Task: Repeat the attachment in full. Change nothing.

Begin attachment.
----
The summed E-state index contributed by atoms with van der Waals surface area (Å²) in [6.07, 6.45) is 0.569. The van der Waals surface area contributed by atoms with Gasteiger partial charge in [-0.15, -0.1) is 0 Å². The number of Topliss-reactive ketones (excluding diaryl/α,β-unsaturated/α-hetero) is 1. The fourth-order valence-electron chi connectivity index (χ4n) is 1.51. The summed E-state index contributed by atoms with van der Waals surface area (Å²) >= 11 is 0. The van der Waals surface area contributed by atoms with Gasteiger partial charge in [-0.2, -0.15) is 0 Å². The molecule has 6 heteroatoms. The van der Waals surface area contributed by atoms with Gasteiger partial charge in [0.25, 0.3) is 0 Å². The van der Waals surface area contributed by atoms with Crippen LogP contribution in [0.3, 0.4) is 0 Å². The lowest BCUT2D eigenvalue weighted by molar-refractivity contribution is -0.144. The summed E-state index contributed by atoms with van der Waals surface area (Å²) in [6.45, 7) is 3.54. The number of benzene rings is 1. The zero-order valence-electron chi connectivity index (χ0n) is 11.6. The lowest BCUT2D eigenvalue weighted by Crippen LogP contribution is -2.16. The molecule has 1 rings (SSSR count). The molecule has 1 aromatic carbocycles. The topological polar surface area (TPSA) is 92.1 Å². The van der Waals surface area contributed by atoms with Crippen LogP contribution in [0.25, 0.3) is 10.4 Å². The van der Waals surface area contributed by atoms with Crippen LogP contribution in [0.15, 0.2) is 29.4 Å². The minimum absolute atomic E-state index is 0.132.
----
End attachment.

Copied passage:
The summed E-state index contributed by atoms with van der Waals surface area (Å²) in [6.07, 6.45) is 0.569. The van der Waals surface area contributed by atoms with Gasteiger partial charge in [-0.15, -0.1) is 0 Å². The number of Topliss-reactive ketones (excluding diaryl/α,β-unsaturated/α-hetero) is 1. The fourth-order valence-electron chi connectivity index (χ4n) is 1.51. The summed E-state index contributed by atoms with van der Waals surface area (Å²) >= 11 is 0. The van der Waals surface area contributed by atoms with Gasteiger partial charge in [-0.2, -0.15) is 0 Å². The molecule has 6 heteroatoms. The van der Waals surface area contributed by atoms with Gasteiger partial charge in [0.25, 0.3) is 0 Å². The van der Waals surface area contributed by atoms with Crippen LogP contribution in [0.3, 0.4) is 0 Å². The lowest BCUT2D eigenvalue weighted by molar-refractivity contribution is -0.144. The summed E-state index contributed by atoms with van der Waals surface area (Å²) in [6.45, 7) is 3.54. The number of benzene rings is 1. The zero-order valence-electron chi connectivity index (χ0n) is 11.6. The lowest BCUT2D eigenvalue weighted by Crippen LogP contribution is -2.16. The molecule has 1 rings (SSSR count). The molecule has 1 aromatic carbocycles. The topological polar surface area (TPSA) is 92.1 Å². The van der Waals surface area contributed by atoms with Crippen LogP contribution in [0.25, 0.3) is 10.4 Å². The van der Waals surface area contributed by atoms with Crippen LogP contribution in [0.15, 0.2) is 29.4 Å². The minimum absolute atomic E-state index is 0.132.